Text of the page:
By hungry Emmet
Breakfast is the most important meal of the day, until at least 11:22 a.m.
I always thought the best breakfast on the planet was the buffet at the Samoset Resort. Yes, it was close to $20 but it had a bewildering array of omelets, pastry, meats and fruit even before you approached the dessert tray.
Although I am a card-carrying fat boy, I cannot eat that much at one sitting. Blue Eyes with her perfect ballerina body, can eat twice as much as I can, especially at a buffet. She would finish two plates of breakfast (no meat, natch), then go back for some dessert. I would just sit there, burping.
The Samoset once blew away the competition, which was Charlie’s sandwich shop in Boston’s south end (A Boston magazine fave) and the Holiday Inn Riverwalk in Ft. Myers Florida (razed for nonexistent condos) where they made custom omelets while you waited.
But The “Sam” lost its title several years ago when we visited Quebec City and the Chateau Frontenac, celebrating 25 years of not being married. (I asked, Blue Eyes laughed). If the Samoset had 25 items, the Frontenac had 50. The hardest part was rationing the available space on a single plate.
Fat Boy was in heaven. I could hardly waddle around beautiful Quebec City that morning. Luckily, I recovered in time for a late lunch in a sidewalk café.
Now comes the news from Las Vegas. They just spent $17 million to reorganize the Bacchanal Buffet at Caesar’s palace with a 500-item dinner menu and 100-item breakfast for $19.
I have not been to Vegas since 1968 when I was driving a repossessed Cadillac sedan across country to become an apprentice hippy in San Francisco. I stopped for refueling in Vegas, innocently sat in a lounge and looked up to see the most beautiful women in the world walking across the stage, ten feet away, topless.
So much for innocence.
Now I might have to make a return Vegas visit. Forget gambling.
I will go to see my new Very Best Friend, Chef Scott Green. I call him Scotty since he organized this buffet feast. He said, “The idea, simply, is to combine nine restaurants into one. All of the chefs have a lot of restaurant background, so we bring a true restaurant feel to the buffet. You might say it’s a large offering of restaurant-quality food.”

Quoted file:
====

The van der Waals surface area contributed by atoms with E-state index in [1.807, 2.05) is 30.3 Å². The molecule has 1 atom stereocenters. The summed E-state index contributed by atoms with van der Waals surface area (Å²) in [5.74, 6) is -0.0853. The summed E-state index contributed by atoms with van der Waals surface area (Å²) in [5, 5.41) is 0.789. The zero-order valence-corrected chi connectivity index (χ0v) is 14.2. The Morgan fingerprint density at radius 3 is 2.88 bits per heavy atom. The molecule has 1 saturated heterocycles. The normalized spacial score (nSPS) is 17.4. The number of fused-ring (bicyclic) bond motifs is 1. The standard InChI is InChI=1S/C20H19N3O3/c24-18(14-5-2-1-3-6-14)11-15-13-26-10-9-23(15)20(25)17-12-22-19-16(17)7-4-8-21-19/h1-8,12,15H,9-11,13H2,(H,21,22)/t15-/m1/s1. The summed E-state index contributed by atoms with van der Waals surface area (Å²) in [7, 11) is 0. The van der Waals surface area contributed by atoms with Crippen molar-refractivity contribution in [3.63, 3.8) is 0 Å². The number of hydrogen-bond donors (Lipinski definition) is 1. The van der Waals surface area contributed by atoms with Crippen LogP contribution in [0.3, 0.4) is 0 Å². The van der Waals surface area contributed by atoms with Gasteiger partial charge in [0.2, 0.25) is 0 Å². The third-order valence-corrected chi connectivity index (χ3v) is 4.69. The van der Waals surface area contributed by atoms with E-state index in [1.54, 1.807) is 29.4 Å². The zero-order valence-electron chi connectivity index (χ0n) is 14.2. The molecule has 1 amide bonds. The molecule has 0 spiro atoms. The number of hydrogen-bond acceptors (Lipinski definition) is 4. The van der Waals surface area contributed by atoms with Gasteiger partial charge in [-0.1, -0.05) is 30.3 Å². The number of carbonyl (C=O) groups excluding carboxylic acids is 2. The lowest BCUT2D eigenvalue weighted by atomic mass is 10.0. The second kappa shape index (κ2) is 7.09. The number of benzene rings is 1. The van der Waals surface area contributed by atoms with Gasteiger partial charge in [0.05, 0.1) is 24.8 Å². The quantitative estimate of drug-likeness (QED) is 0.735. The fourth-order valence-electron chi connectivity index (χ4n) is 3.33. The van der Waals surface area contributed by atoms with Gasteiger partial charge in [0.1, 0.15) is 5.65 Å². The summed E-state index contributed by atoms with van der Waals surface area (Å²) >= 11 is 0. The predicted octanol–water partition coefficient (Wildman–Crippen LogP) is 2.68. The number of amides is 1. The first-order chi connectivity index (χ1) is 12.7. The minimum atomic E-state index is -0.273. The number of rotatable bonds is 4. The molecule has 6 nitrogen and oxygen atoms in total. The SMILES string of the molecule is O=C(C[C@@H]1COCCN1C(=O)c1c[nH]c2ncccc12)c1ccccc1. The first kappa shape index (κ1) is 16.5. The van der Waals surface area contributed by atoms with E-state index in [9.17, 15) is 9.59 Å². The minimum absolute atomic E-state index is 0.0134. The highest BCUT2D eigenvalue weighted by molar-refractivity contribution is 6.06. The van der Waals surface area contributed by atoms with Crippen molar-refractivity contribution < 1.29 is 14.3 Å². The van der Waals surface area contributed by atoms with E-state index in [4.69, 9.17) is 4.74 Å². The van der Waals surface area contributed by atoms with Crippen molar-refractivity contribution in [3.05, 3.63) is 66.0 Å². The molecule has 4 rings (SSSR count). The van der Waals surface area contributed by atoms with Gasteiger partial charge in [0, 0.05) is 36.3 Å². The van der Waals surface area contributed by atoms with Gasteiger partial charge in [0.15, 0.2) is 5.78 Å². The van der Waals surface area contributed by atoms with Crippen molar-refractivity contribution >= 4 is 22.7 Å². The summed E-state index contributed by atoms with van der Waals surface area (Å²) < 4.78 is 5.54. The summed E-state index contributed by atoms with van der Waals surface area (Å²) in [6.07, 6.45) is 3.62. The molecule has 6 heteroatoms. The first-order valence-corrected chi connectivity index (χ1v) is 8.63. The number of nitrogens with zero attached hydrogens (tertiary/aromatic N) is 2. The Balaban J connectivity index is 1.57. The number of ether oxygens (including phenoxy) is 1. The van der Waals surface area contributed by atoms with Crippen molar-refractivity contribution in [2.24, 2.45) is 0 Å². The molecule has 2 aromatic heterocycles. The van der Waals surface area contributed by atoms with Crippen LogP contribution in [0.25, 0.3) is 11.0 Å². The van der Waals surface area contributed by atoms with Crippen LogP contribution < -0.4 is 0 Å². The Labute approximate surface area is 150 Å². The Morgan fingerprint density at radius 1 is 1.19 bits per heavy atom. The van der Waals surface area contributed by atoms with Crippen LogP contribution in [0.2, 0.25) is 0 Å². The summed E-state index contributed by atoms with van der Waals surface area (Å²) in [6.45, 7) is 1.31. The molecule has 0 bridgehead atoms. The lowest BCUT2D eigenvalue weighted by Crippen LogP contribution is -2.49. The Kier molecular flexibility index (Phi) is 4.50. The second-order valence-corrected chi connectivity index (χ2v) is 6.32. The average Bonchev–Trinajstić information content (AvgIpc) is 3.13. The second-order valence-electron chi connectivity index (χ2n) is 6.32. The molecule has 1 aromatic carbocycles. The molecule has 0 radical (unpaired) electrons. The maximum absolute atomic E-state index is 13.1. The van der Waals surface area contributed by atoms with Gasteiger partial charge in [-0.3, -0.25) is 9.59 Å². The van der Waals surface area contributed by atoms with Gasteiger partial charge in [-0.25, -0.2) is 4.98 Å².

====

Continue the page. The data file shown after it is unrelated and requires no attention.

The buffet will have: 10 different chair designs using 17 different fabrics, as well as 3,607 glass jars filled with food products and 16,027 bowls, plates and glasses adorning the walls. Someone counted them.
And I thought Ruby Tuesday was the end of the line.
Bacchanal Buffet was designed by a Japanese-based firm, Super Potato. Sounds like it should have been an Irish firm. Super Potato has designed a number of venues in Las Vegas.
“Bacchanalia” as you surely know, were originally wild parties devoted to the Greco-Roman god Bacchus, the god of wine. I don’t know about you, but I am not up for wild parties during breakfast. Just the 100-item buffet, the New York Times crossword puzzle and a gallon of Sumatra coffee, please.
If you have room after three helpings of home fries, the Bacchanal has an award winning (natch) patisseur (pastry cook to you yahoos) doing 115 pastry items. The menu offers baked-to-order soufflés, oceans of crème brulee and a carnival- sized gelato section.
I may never get to the slots.
For your information, The Bacchanal Buffet will be open daily, 7:00 a.m. to 10:00 p.m., and the prices of this feast might surprise you. Breakfast is just $19.99, lunch is $24.99 and dinner is $39.99.
Vegas, baby. (burp.)